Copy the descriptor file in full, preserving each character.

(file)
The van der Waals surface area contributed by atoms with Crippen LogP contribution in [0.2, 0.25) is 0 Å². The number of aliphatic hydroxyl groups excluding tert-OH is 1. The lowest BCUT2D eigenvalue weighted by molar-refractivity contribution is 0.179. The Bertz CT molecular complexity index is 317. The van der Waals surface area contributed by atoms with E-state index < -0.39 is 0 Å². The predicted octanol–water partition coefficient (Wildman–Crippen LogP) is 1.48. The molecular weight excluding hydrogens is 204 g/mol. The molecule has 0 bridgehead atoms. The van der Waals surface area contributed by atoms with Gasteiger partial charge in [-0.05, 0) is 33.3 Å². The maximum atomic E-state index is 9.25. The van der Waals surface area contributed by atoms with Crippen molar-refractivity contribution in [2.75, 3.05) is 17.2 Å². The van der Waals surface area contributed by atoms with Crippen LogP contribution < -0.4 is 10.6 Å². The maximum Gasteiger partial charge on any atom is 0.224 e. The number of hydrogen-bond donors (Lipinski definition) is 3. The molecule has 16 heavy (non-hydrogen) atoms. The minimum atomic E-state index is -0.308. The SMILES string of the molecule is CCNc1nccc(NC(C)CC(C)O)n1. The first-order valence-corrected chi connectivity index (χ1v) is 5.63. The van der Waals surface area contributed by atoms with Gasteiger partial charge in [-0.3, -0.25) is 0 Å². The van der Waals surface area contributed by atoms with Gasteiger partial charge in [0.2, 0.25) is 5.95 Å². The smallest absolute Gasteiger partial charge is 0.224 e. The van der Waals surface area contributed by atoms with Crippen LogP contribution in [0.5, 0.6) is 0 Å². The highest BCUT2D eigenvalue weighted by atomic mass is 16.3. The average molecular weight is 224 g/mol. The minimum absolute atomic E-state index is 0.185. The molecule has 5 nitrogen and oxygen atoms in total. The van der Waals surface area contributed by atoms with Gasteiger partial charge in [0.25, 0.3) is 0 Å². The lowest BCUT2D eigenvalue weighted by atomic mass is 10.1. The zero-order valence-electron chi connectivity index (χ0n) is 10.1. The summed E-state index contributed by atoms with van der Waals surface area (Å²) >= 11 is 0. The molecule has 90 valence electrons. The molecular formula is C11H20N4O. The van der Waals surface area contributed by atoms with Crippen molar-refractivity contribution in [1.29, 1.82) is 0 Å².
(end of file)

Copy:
The van der Waals surface area contributed by atoms with Crippen LogP contribution in [0.2, 0.25) is 0 Å². The number of aliphatic hydroxyl groups excluding tert-OH is 1. The lowest BCUT2D eigenvalue weighted by molar-refractivity contribution is 0.179. The Bertz CT molecular complexity index is 317. The van der Waals surface area contributed by atoms with E-state index < -0.39 is 0 Å². The predicted octanol–water partition coefficient (Wildman–Crippen LogP) is 1.48. The molecular weight excluding hydrogens is 204 g/mol. The molecule has 0 bridgehead atoms. The van der Waals surface area contributed by atoms with Gasteiger partial charge in [-0.05, 0) is 33.3 Å². The maximum atomic E-state index is 9.25. The van der Waals surface area contributed by atoms with Crippen molar-refractivity contribution in [2.75, 3.05) is 17.2 Å². The van der Waals surface area contributed by atoms with Crippen LogP contribution < -0.4 is 10.6 Å². The maximum Gasteiger partial charge on any atom is 0.224 e. The number of hydrogen-bond donors (Lipinski definition) is 3. The molecule has 16 heavy (non-hydrogen) atoms. The minimum atomic E-state index is -0.308. The SMILES string of the molecule is CCNc1nccc(NC(C)CC(C)O)n1. The first-order valence-corrected chi connectivity index (χ1v) is 5.63. The van der Waals surface area contributed by atoms with Gasteiger partial charge in [-0.3, -0.25) is 0 Å². The van der Waals surface area contributed by atoms with Gasteiger partial charge in [0.2, 0.25) is 5.95 Å². The smallest absolute Gasteiger partial charge is 0.224 e. The van der Waals surface area contributed by atoms with Crippen LogP contribution in [0.5, 0.6) is 0 Å². The highest BCUT2D eigenvalue weighted by atomic mass is 16.3. The average molecular weight is 224 g/mol. The minimum absolute atomic E-state index is 0.185. The molecule has 5 nitrogen and oxygen atoms in total. The van der Waals surface area contributed by atoms with Gasteiger partial charge in [0.25, 0.3) is 0 Å². The lowest BCUT2D eigenvalue weighted by atomic mass is 10.1. The zero-order valence-electron chi connectivity index (χ0n) is 10.1. The summed E-state index contributed by atoms with van der Waals surface area (Å²) >= 11 is 0. The molecule has 90 valence electrons. The molecular formula is C11H20N4O. The van der Waals surface area contributed by atoms with Crippen molar-refractivity contribution in [1.29, 1.82) is 0 Å².